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Thomas Tworkoski and Ralph Scorza

Shoot and root characteristics of four peach tree [Prunus persica (L.) Batsch (Peach Group)] growth habits (compact, dwarf, pillar, and standard) were studied. In compact trees, leaf number (1350/tree) was twice, but leaf area (6 cm2/leaf) was half that of pillar and standard trees. The number of lateral branches in compact trees (34) was nearly three times more than in pillar and standard trees. Leaf area index (total one-side leaf area per tree divided by the canopy cross-sectional area of the tree) of pillar trees was greater than compact, dwarf, and standard trees (13 compared with 4, 4, and 3, respectively) due to a narrower crown diameter. Dwarf trees were distinct with few leaves (134/tree) and less than half the roots of the other growth habits. Compact trees produced more higher order lateral (HOL) roots than pillar and standard trees. More second order lateral (SOL) roots were produced by compact than standard trees (1.2 vs. 0.8 SOL roots per centimeter first order lateral root). Pillar trees had higher shoot: root dry weight (DW) ratios (2.4) than compact and standard trees (1.7 for both) due to lower root DWs. Root topology was similar among compact, pillar, and standard peach trees but root axes between branch junctions (links) were significantly longer in compact trees. Compact trees had more and longer HOL roots in roots originating near the root collar (stem-root junction) (i.e., more fibrous roots) and this appeared to correlate with more lateral branches in the canopy. These results indicate significant differences in root as well as shoot architecture among growth habits that can affect their use as scion or rootstock cultivars.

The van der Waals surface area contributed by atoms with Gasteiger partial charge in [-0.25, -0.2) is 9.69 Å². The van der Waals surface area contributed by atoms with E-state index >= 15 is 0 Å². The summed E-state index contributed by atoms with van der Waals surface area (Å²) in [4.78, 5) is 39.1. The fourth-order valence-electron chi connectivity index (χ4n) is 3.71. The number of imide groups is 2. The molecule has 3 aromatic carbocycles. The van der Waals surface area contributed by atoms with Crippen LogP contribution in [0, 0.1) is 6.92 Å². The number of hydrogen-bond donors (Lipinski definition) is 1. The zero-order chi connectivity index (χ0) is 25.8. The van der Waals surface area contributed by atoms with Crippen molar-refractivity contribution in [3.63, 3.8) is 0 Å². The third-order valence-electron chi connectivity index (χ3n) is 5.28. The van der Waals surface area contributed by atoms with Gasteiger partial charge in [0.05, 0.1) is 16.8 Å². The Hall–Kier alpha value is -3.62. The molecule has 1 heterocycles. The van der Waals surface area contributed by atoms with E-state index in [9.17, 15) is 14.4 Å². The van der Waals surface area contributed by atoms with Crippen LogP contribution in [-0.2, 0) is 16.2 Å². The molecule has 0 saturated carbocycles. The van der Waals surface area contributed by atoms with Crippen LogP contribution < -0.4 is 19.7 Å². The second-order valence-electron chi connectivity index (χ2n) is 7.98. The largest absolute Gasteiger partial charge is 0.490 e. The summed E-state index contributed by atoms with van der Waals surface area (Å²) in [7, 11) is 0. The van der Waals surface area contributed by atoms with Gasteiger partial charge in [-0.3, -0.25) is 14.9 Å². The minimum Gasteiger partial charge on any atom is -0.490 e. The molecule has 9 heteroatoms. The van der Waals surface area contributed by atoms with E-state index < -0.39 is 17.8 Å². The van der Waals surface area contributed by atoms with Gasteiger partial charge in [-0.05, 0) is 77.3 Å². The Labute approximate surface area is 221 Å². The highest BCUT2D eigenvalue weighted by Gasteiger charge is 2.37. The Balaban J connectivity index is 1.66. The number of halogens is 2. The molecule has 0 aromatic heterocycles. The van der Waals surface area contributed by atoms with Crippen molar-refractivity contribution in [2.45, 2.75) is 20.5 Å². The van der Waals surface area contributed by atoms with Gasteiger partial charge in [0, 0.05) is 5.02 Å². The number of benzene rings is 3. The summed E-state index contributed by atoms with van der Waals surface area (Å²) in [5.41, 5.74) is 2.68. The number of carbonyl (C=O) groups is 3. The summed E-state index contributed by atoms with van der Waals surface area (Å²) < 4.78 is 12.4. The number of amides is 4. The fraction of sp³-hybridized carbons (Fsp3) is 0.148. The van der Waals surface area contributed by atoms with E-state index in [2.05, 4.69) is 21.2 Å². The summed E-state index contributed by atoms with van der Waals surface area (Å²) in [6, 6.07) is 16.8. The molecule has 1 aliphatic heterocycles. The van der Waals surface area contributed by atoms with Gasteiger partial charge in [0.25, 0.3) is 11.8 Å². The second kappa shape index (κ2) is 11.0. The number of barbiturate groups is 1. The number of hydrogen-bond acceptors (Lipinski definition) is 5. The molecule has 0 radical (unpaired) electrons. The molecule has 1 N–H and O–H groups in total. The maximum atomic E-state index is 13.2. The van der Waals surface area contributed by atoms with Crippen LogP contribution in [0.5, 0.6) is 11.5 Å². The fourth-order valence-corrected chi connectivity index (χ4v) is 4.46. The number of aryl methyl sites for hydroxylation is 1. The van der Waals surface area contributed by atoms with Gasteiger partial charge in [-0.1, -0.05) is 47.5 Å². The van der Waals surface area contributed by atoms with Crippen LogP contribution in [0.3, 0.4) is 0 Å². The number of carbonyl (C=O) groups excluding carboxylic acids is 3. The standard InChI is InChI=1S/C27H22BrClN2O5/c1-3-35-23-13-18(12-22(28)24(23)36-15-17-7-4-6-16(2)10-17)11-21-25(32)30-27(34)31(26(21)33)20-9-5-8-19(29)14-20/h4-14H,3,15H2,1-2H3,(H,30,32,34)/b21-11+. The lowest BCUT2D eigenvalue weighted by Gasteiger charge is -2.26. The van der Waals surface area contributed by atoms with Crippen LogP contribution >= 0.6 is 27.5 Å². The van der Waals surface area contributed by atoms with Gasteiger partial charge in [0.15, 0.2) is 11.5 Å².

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Georges T. Dodds and Pamela M. Ludford

Chilling-injury symptoms on the surface of eight cultivars or lines of tomato (Lycopersicon esculentum Mill.) fruit were mapped with respect to subtending locules. Mature-green (MG) fruit were chilled at SC for 10 to 25 days and then ripened to red ripe at 20C. Mature-green fruit showed a major portion of injury over subtending locules and on the stem end. The location of injury corresponded with the regions that were the last to ripen. The injuries of immature-green (IG) fruit treated in a similar manner were different from those of MG fruit both in appearance and in distribution.

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E.J. Parks, J.W. Moyer, and J.H. Lyerly